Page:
Saturday, August 28, 2010

In Cincy, 'V' is for 'Votto', and 'Victory'

It has been 73 years since St. Louis Cardinals' Hall of Famer Joe 'Ducky' Medwick hit .374 with 31 homers and 154 rbi to lead the National League in all three categories, in the process becoming the last man to win the 'Triple Crown' in the senior circuit.

It has been 15 years since the Cincinnati Reds won their only NL Central Division crown, and 20 since their last National League pennant and World Series titles in 1990. In fact, it has been a decade now since their last winning season, when the 2000 club led by returning-hometown hero Ken Griffey Jr led the club to a 2nd place finish.

In short, it's been a mostly long, hard ride for the fans of the Redlegs out in western Ohio since the days when Johnny Bench, Joe Morgan, Pete Rose, Tony Perez and the rest of the 'Big Red Machine' under manager Sparky Anderson were dominating the National League during the 1970's.

But in 2010, the winning is back in the Midwest. Victories have piled on top of victories, and the team woke up this morning in first place, 20 games over the .500 mark, 4 games in front of the previously favored St. Louis Cardinals. But the letter 'V' does not only stand for those 'victory' totals this summer in Cincy. The letter also stands for 'Votto', as in Joey Votto, the team's 1st baseman and leader whose performances are MVP caliber, and also have him challenging to win the Triple Crown.

Votto woke up on Saturday morning with a .327 average, 31 homeruns and 91 rbi. He has also scored 90 runs and even stolen 11 bases. Votto's average has him 7 percentage points ahead of fellow Triple Crown contender Albert Pujols and Colorado Rockies' phenom Carlos Gonzalez at the top of the NL leader boards. The 31 homers have him tied for 2nd in the league with Adam Dunn, 4 behind Pujols. The rbi total leaves him 3 behind Pujols.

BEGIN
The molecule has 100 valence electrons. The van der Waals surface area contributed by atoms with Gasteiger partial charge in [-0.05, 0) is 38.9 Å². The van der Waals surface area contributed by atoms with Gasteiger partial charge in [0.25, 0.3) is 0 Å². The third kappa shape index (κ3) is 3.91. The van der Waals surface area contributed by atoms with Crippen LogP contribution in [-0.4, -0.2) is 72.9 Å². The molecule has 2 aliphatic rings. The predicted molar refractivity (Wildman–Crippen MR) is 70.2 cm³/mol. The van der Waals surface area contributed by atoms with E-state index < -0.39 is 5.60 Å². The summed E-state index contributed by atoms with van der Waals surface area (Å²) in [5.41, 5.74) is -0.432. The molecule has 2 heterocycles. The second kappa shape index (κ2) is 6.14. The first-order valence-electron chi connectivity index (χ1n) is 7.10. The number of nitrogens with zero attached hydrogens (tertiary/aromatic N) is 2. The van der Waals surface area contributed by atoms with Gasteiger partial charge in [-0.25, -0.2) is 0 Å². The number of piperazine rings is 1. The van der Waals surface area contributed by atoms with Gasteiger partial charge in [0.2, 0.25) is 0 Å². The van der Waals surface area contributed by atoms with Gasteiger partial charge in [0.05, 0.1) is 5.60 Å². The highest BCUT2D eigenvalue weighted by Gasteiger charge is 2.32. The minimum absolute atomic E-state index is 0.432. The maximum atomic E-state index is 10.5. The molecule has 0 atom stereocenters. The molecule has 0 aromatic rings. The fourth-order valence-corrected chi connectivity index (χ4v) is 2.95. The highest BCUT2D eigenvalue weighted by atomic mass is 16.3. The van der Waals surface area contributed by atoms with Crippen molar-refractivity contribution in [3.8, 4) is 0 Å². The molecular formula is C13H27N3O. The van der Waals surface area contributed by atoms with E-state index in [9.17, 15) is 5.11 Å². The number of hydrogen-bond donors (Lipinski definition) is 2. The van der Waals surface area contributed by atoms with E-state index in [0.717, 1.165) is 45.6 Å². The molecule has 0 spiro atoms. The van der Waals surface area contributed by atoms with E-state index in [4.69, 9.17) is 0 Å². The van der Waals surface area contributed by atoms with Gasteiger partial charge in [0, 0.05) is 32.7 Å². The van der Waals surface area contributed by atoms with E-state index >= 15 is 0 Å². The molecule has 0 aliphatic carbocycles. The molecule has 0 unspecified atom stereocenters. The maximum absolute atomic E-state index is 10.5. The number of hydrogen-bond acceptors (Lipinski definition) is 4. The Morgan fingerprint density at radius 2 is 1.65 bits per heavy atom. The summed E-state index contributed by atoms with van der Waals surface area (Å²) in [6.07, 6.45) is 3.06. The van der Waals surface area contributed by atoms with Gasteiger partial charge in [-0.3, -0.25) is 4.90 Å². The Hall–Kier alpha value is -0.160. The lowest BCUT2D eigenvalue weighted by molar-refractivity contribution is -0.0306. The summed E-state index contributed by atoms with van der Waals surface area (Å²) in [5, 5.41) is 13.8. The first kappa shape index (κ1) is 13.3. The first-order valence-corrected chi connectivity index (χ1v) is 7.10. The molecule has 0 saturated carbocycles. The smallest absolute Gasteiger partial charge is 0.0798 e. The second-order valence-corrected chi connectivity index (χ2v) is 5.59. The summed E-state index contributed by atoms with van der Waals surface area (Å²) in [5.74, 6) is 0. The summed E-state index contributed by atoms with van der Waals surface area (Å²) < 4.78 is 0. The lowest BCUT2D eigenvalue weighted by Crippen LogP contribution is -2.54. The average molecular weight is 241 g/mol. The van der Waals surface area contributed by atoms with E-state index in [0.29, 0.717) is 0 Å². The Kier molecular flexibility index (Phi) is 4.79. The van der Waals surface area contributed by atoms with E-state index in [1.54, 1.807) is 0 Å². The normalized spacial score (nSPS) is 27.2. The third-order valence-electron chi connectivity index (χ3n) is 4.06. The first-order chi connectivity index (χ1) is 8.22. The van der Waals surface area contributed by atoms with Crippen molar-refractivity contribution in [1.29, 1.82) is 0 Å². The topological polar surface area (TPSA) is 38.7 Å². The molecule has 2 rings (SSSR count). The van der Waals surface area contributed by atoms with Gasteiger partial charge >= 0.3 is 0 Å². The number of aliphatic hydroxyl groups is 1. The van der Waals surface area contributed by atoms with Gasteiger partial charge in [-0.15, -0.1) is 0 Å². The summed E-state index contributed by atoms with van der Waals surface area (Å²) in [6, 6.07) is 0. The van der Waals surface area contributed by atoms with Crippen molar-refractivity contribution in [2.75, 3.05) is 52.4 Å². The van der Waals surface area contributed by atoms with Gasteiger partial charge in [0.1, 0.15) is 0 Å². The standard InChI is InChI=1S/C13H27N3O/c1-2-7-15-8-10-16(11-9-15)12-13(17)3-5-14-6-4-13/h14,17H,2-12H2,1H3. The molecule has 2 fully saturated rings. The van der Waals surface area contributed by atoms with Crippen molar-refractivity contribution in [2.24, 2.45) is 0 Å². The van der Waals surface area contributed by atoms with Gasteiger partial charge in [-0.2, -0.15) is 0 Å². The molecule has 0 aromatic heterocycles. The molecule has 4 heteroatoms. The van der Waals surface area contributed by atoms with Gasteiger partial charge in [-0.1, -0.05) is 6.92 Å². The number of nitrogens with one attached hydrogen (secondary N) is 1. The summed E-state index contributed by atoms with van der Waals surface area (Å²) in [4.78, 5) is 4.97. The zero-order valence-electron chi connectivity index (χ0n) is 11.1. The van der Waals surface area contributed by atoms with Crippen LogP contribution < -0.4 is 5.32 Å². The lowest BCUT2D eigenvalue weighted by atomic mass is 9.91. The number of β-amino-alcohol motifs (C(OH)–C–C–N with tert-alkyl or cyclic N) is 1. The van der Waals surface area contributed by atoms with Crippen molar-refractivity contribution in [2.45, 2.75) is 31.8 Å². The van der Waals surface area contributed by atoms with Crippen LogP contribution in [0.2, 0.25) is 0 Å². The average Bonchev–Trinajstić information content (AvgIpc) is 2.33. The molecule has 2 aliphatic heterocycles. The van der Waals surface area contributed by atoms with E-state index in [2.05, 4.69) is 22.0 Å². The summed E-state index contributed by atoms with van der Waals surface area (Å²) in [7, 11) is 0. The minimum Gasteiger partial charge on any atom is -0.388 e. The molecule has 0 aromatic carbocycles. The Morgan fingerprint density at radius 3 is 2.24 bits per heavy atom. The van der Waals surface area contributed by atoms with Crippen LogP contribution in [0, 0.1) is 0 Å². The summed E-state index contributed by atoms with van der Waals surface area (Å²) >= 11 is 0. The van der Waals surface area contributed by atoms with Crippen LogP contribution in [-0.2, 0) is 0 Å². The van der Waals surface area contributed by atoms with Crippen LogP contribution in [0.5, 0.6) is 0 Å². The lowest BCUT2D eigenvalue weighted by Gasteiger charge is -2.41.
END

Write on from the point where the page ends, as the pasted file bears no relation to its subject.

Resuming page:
The fact that both Votto and Pujols are legitimate Triple Crown and Most Valuable Player contenders in the NL is, in fact, being bolstered by the competition to get their respective teams to the top of the NL Central standings at the finish.
 And the two clubs will meet one final time head-to-head, next weekend in Saint Louis, in what should be a major showdown for both team and individual honors.

Pujols' place among the leader boards is expected most seasons. He has already won the NL MVP Award three times, including in the last two straight seasons. He is a 5-time winner of the NL Silver Slugger Award as the top offensive player at his position. Twice he has won the NL Hank Aaron Award as the top hitter in the league. His team is also a perennial contender, with the Cards having won the World Series as recently as 2006, another NL pennant in 2004, and the Central Division 7 times in the past decade.

The Reds and Votto have now emerged to challenge on both the individual and team fronts. As a 1st baseman, Votto is a direct challenger to Pujols' dominance of the position over recent years. Here in Philly we are happy to have Ryan Howard and his prodigious power manning 1st base, but the numbers prove out that both Pujols and Votto are far superior all-around offensive threats the 'The Big Piece'.

Many of Votto's hits this year have been of the game-winning or game-changing variety, further highlighting his MVP candidacy. But he is far from the only reason that the Reds are in contention. They have an excellent all-around veteran infield with 3rd baseman Scott Rolen, shortstop Orland Cabrera, and 2nd baseman Brandon Phillips. Right fielder Jay Bruce is considered one of the best up-and-coming players in the game in his own right. Their young pitching staff has deep talent, and is supported by strong closer Francisco Cordero.

The Cincinnati Reds are back, and with players like Joey Votto leading the way, it appears at this point that they will remain strong contenders in the National League for the foreseeable future. That future is bright not just for the team, but also for the 1st baseman himself, who turns 27 years old on September 10th, and is thus only beginning what should be the prime productive years of his career.

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